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Archived 2006 Calendar

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Prescriptions for Papers

The following pages contain a brief introduction to the subjects and papers offered by the University. Subjects are set out in alphabetical order. A brief description may be given of the content of each paper as well as equivalents and restrictions, prerequisites and corequisites, required book information, and the internal assessment/examination ratio. Students also receive a paper outline when classes start, which provides more detail about the content, reading and assessment requirements for each paper.

In addition to the papers listed, departments may offer 600 and 900 level papers for MPhil and PhD students. Prospective students are advised to consult the Postgraduate Studies Office and the Chairperson of the Department concerned for more information.

The prescriptions refer to the papers which the University expects to offer. The availability of these papers is subject to change if the University encounters unexpected staffing or resource difficulties.
In all cases where it is necessary to cancel papers, the Policy and Procedure for the Cancellation of Papers will apply, as approved by the Academic Board. Copies are available from the Student and Academic Services Division.

In the prescriptions, each paper is identified by an alpha-numeric code.

For example:
       ALED 100 06A (HAM)    Writing for University Purposes
ALED This is the subject code. In this case, Arts and Language Education
100 This is the level of the paper;
100 = Part 1
200 = Part 2
300 = Part 3 etc.
06A This is the year and semester in which the paper is taught.
(HAM) This is the location where the paper is taught.

A prerequisite must be passed before a student may enrol in the paper for which the prerequisite is specified. For example, FREN231 French Language Intermediate 1 is a prerequisite for FREN232 French Language Intermediate 2. Students may not enrol in FREN232 until they have passed FREN231. (A paper for which a Restricted Pass (RP) has been awarded will not be accepted as meeting the prerequisite requirements for any other paper unless the Dean of the Faculty/School in which the other paper is offered approves otherwise.)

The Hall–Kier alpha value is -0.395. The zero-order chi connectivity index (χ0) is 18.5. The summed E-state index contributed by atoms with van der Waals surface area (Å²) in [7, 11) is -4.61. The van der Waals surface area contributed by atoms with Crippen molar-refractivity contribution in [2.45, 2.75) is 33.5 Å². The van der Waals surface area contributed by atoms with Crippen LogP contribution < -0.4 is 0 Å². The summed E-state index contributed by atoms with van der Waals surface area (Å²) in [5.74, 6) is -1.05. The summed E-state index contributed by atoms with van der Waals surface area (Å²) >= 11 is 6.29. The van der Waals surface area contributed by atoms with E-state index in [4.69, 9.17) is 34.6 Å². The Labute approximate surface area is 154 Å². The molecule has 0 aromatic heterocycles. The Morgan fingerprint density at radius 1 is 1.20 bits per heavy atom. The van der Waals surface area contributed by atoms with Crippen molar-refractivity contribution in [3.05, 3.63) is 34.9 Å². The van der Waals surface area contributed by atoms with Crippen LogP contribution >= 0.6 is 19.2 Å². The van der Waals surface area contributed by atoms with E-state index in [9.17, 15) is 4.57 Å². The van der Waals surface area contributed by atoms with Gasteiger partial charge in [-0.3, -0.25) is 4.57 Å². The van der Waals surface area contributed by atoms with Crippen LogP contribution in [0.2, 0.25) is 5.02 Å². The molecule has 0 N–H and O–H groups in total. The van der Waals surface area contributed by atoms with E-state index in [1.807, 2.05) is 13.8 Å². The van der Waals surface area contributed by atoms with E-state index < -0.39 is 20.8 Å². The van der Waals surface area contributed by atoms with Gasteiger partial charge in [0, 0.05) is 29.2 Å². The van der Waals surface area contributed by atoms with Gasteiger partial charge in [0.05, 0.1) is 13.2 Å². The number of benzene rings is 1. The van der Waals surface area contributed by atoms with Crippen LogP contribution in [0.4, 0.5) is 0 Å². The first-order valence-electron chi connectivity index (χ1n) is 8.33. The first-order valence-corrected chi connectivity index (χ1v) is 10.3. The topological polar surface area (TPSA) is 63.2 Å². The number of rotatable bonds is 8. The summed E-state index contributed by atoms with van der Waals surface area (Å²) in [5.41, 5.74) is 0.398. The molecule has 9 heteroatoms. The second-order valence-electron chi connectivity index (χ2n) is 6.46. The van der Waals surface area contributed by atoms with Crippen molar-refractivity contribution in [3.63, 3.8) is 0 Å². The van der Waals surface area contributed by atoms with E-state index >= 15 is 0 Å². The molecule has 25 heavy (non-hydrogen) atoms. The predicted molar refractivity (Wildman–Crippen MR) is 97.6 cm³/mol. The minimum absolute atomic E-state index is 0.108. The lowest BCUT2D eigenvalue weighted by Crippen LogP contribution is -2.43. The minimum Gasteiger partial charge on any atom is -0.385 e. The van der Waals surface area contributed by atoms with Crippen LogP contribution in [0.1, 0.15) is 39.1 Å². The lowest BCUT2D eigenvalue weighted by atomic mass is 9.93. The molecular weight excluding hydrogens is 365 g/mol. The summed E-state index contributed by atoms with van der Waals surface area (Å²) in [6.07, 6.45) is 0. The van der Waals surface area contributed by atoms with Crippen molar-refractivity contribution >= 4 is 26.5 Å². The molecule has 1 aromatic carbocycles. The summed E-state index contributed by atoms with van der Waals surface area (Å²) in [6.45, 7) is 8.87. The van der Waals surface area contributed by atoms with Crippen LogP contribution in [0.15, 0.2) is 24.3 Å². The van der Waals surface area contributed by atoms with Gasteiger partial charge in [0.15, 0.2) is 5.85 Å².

A corequisite must be taken in association with the paper for which the corequisite is specified. For example PHYS312 Electromagnetic Waves is a corequisite for ENEL324 Optoelectronics. You may enrol in ENEL324 only if either you have already passed PHYS312 or are concurrently enrolled in it.

Equivalent papers are in effect the same papers, one of which was taught in the past with a different paper code. For example ACCT331 Management Accounting is equivalent to ACCT311 Management Accounting. Students who have completed ACCT311 may not receive credit for ACCT331.

Restricted papers share a significant amount of common content. Students may therefore receive credit for only one of the papers listed. For example JAPA101 Basic Japanese : Part A is a restriction for JAPA231 Japanese for Beginners 2: Part A. Restricted papers may not be used to satisfy prerequisite or corequisite requirements

The required books which may be listed under some of the prescriptions are a conservative list only. Additional required books may be prescribed during the academic year. Lists of recommended reading are usually included in the paper outline provided by the department concerned.

The internal assessment/examination ratio is provided for all papers. The ratio indicates how much of the paper is internally assessed and how much is formally examined. The ratio 1:0 means a paper is fully internally assessed, while the ratio 1:1 shows that the assessment for the paper is evenly weighted between internal assessment and an examination. Examinations are scheduled in a formal examination period. All A semester papers which are not fully internally assessed will be examined at mid-year unless otherwise specified. Tests that form part of the internal assessment requirements may be held outside normal lecture hours.

Teaching activities for all undergraduate papers are listed in the Timetable. Teaching activities, including lectures, tutorials, laboratories and workshops, are scheduled to last 50 minutes and begin on the hour until (and including) 12 noon, and at 10 minutes past the hour from 1:10 p.m. This allows a lunch break of 20 minutes from 12:50 p.m. to 1:10 p.m. for students with continuous lecture commitments. Normal lecture hours are between 8.00 a.m. and 6.00 p.m.

A semester is a period for which students enrol in papers, attend classes and submit assessment items. The University of Waikato has two standard semesters (A and B), which each comprise normally 17 or 18 weeks, and a Summer School (S), which is an intensive semester, comprising 7 weeks. The semester period includes teaching as well as any study weeks, and an examination period. The exact duration of semesters in a particular year is defined by week numbers in the Teaching and Assessment Periods.

2006: A semester, weeks 9-25
B semester, weeks 28-45
Summer School, weeks 2-8

Some papers have start and end dates which differ from the standard semesters set out above. Papers which extend across both the A and B semesters are annotated as Y papers. Papers which are taught in non-standard periods have a C, D, or E etc. suffix.

The period for which a student is eligible for loans and/or allowances, is calculated on the basis of the exact start and end weeks of papers. Students are advised of the start and end dates of their papers in the relevant paper outlines.

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